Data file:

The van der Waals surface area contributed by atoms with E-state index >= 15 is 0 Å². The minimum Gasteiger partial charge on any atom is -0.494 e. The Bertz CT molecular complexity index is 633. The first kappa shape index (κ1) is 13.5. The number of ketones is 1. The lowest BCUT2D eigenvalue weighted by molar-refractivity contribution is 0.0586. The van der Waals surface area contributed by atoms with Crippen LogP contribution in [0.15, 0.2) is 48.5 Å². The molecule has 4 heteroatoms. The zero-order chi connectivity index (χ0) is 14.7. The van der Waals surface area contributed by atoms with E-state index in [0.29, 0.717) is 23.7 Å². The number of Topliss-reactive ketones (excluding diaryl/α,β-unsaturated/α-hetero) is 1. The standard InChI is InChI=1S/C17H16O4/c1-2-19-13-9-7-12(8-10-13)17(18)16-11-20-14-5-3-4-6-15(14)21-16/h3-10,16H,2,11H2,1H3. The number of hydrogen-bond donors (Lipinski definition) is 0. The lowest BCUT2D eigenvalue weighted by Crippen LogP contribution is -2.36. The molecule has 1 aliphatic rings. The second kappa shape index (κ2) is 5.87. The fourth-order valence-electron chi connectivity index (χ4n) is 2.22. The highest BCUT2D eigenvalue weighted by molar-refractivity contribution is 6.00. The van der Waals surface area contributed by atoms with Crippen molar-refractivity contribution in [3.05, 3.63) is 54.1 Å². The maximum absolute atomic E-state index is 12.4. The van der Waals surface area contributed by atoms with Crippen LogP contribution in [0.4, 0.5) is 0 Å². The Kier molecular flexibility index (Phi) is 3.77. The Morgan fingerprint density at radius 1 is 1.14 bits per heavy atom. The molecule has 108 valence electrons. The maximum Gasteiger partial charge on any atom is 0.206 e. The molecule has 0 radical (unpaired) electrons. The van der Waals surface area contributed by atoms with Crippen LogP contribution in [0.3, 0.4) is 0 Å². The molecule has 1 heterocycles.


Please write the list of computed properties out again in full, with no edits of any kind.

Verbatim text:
The van der Waals surface area contributed by atoms with E-state index >= 15 is 0 Å². The minimum Gasteiger partial charge on any atom is -0.494 e. The Bertz CT molecular complexity index is 633. The first kappa shape index (κ1) is 13.5. The number of ketones is 1. The lowest BCUT2D eigenvalue weighted by molar-refractivity contribution is 0.0586. The van der Waals surface area contributed by atoms with Crippen LogP contribution in [0.15, 0.2) is 48.5 Å². The molecule has 4 heteroatoms. The zero-order chi connectivity index (χ0) is 14.7. The van der Waals surface area contributed by atoms with E-state index in [0.29, 0.717) is 23.7 Å². The number of Topliss-reactive ketones (excluding diaryl/α,β-unsaturated/α-hetero) is 1. The standard InChI is InChI=1S/C17H16O4/c1-2-19-13-9-7-12(8-10-13)17(18)16-11-20-14-5-3-4-6-15(14)21-16/h3-10,16H,2,11H2,1H3. The number of hydrogen-bond donors (Lipinski definition) is 0. The lowest BCUT2D eigenvalue weighted by Crippen LogP contribution is -2.36. The molecule has 1 aliphatic rings. The second kappa shape index (κ2) is 5.87. The fourth-order valence-electron chi connectivity index (χ4n) is 2.22. The highest BCUT2D eigenvalue weighted by molar-refractivity contribution is 6.00. The van der Waals surface area contributed by atoms with Crippen molar-refractivity contribution in [3.05, 3.63) is 54.1 Å². The maximum absolute atomic E-state index is 12.4. The van der Waals surface area contributed by atoms with Crippen LogP contribution in [0.4, 0.5) is 0 Å². The Kier molecular flexibility index (Phi) is 3.77. The Morgan fingerprint density at radius 1 is 1.14 bits per heavy atom. The molecule has 108 valence electrons. The maximum Gasteiger partial charge on any atom is 0.206 e. The molecule has 0 radical (unpaired) electrons. The van der Waals surface area contributed by atoms with Crippen LogP contribution in [0.3, 0.4) is 0 Å². The molecule has 1 heterocycles.